There are a plethora of silo oriented web-based "sticky note" systems, such as Google's Sidewiki, and stand-alone multimedia annotation systems. The primary complaint about these systems is that the annotation is locked in to the web site or tool which was used to create them, and cannot be seen or managed with any of the other systems.
Scholars wanting to annotate have to learn different annotation clients for different content repositories, have no easy way to integrate annotations made on different systems or created by colleagues using other tools, and are often limited to simplistic and constrained models of annotation.
Open Annotation goals:
- Interoperability specifications will be devised.
- Demonstrate an interoperable annotation environment enabled by the interoperability specifications in settings characterized by a variety of annotation client/server environments, content collections, and scholarly use cases.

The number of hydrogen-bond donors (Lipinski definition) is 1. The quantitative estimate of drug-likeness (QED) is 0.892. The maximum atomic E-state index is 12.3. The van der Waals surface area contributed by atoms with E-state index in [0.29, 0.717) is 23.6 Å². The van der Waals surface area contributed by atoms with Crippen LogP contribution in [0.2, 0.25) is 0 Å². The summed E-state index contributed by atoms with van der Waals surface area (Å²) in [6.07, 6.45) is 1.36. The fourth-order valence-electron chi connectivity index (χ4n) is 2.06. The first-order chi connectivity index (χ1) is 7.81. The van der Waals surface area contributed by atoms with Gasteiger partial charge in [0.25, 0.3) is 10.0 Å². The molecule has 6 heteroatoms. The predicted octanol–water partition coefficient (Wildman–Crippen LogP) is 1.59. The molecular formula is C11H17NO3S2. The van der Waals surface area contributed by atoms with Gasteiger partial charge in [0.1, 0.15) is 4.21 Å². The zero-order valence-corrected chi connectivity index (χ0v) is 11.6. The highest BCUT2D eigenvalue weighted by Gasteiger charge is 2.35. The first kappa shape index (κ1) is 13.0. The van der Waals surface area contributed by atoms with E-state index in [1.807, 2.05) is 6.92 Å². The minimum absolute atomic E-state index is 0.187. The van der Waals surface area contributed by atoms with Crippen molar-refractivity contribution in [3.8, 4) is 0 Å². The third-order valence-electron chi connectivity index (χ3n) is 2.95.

- Seed widespread adoption by deploying robust, production-quality applications conformant with the interoperable annotation environment in ubiquitous and specialized services, tools, and content used by scholars -- e.g.: Zotero, AXE, LORE, Co-Annotea, Pliny; JSTOR, AustLit, MONK.
Data Model Guide for Open Annotation Systems: The Open Annotation Data Model specifies an approach for associating annotations with resources, using a methodology conformant with the Architecture of the World Wide Web and the Linked Data initiative. It draws on the Annotea model, as well as more recent extensions of that model.
Open Annotation Data Model - Alpha 2 version: http://www.openannotation.org/alpha2/
Open Annotation Data Model - Latest version: http://www.openannotation.org
7 sept 2010: this standard is currently under development. It is interesting to be aware of the existence of these developments